A thorough examination of the evidence shows that Yahweh did not outright condemn polygamy. Instead of condemnations for the practice, Scripture tries to conform/sanctify polygamy (of the regular type) within the Yahwistic theocracy (Leviticus 18:83; Deuteronomy 21:10-17). These attempts at conformation in Torah show that Yahweh did not choose the total condemnation of polygamy as a proverbial “hill to die on” (as say the making of “graven images” (Ex. 20:4)) in his shaping of Israel as a peculiar people (Exodus 19:5-6). In addition Scripture also gives instruction for royal polygamy that instructs the king to “not acquire many wives lest his heart turn away” (Deuteronomy 17:16). Once again this instruction does not expressly forbid the acquiring of more than one wife, but warns of the consequences of having many wives. It is impossible this side of Heaven (and maybe there also) to know Yahweh’s complete reasoning behind not condemning polygamy. Moreover, it is difficult and even exegetically dangerous to find reasons why something was or was not written. However, some humble suggestions may be made regarding the nature of polygamy in Yahweh’s theocracy.
Torah was counter-culture, but was not anti-culture. Torah operated within the culture of the ancient Near East not outside of it. There are many examples of a complete break from Levantine culture in Torah (e.g. commands against making “graven images” (Ex. 20:4), eating unclean animals (Lev. 5), circumcision on the eighth day (Lev. 12:3)). However there are also examples of a reforming of Levantine culture (e.g. “an eye for an eye” ends continual, vengeful bloodshed (Ex. 21:24), proper treatment of slaves (Ex. 21:20-27)). Polygamy would fall into the latter category. Yahweh in his infinite knowledge and wisdom established Torah for his people both to be distinguished from and to operate within the nations. It would seem that a total break from polygamous relationships would have drastic effects on the second purpose. Polygamous relationships were used effectively in ancient Israel, particularly in the case of royal polygamy. The United Kingdom of David and Solomon would not have reached its lofty state had it not used political marriages. Likewise, regular polygamy produced the twelve tribes of Israel through Rachel and Leah.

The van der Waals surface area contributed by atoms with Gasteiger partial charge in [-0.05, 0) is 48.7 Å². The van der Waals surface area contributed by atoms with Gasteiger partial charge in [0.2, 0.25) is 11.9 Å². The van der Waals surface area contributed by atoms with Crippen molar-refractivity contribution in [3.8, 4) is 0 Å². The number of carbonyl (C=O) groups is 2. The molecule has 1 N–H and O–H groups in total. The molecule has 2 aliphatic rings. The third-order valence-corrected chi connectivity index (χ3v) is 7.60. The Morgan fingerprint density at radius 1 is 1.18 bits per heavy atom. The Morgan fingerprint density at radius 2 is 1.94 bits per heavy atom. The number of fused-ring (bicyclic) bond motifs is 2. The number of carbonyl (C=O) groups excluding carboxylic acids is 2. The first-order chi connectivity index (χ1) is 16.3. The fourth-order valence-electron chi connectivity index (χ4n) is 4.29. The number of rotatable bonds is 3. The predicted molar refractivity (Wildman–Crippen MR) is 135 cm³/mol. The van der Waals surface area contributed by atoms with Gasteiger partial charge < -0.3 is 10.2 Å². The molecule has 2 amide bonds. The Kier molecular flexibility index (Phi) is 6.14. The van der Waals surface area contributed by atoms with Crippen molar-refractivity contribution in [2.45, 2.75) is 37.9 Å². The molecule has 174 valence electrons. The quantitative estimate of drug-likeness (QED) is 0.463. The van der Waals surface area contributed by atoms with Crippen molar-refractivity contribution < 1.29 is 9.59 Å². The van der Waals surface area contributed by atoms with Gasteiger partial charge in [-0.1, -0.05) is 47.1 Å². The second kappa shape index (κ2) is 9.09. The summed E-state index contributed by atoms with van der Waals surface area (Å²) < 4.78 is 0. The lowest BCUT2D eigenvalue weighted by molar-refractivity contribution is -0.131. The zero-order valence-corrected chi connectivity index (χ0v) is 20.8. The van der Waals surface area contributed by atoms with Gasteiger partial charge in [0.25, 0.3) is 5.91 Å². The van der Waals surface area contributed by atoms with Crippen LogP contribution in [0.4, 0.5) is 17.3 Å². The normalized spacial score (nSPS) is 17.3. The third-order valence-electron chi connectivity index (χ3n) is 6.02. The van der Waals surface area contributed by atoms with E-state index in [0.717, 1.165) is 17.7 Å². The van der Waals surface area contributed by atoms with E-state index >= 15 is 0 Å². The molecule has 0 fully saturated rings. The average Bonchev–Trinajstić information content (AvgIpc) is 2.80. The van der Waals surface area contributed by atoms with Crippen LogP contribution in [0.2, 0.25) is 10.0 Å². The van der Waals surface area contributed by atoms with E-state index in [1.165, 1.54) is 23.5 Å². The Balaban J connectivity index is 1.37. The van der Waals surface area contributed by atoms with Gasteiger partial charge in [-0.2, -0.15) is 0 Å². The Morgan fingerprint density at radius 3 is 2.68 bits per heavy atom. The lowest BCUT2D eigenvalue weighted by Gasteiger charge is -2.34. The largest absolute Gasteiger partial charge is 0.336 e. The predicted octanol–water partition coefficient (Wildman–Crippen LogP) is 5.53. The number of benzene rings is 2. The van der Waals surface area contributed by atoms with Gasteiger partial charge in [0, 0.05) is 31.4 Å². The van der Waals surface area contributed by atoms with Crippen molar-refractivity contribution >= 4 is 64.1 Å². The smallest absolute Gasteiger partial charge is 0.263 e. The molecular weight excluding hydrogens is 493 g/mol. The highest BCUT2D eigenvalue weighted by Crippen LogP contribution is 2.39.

In conclusion, ancient Near Eastern polygamy as refined by Torah should not be seen as ontologically moral or immoral, but as amoral. The Israelites operated within a culture that accepted polygamy as a legitimate form of a family structure and Torah reformed this culture to Yahweh’s standard. Certainly a case can be made that these reforms eventually transformed the culture, which led to recognizing the insufficiency of polygamy, but that does not change the fact that polygamy was not condemned in Torah. It was therefore not immoral to be polygamous in ancient Israel. However, since the New Testament clearly defines monogamy as the ideal (1 Tim. 3:2), modern polygamy is thus completely immoral.4
1 In this general framework the having of concubines is to be considered polygamous.
2 This is an example of Levirate marriage (Deut. 25:5-10), but it is still an example of polygamy since Onan was “saving” his seed for his own line, although it is unclear from Genesis 38 if Onan had a wife at that time.
3 In Lev. 18:7 the command is not to uncover the nakedness of your mother. Lev. 18:8 gives the same command, but applies it to “your father’s wife,” which is general enough to cover polygamous marriages and remarriages.
4 Modern western culture subsequently rejects polygamy as a legitimate family structure.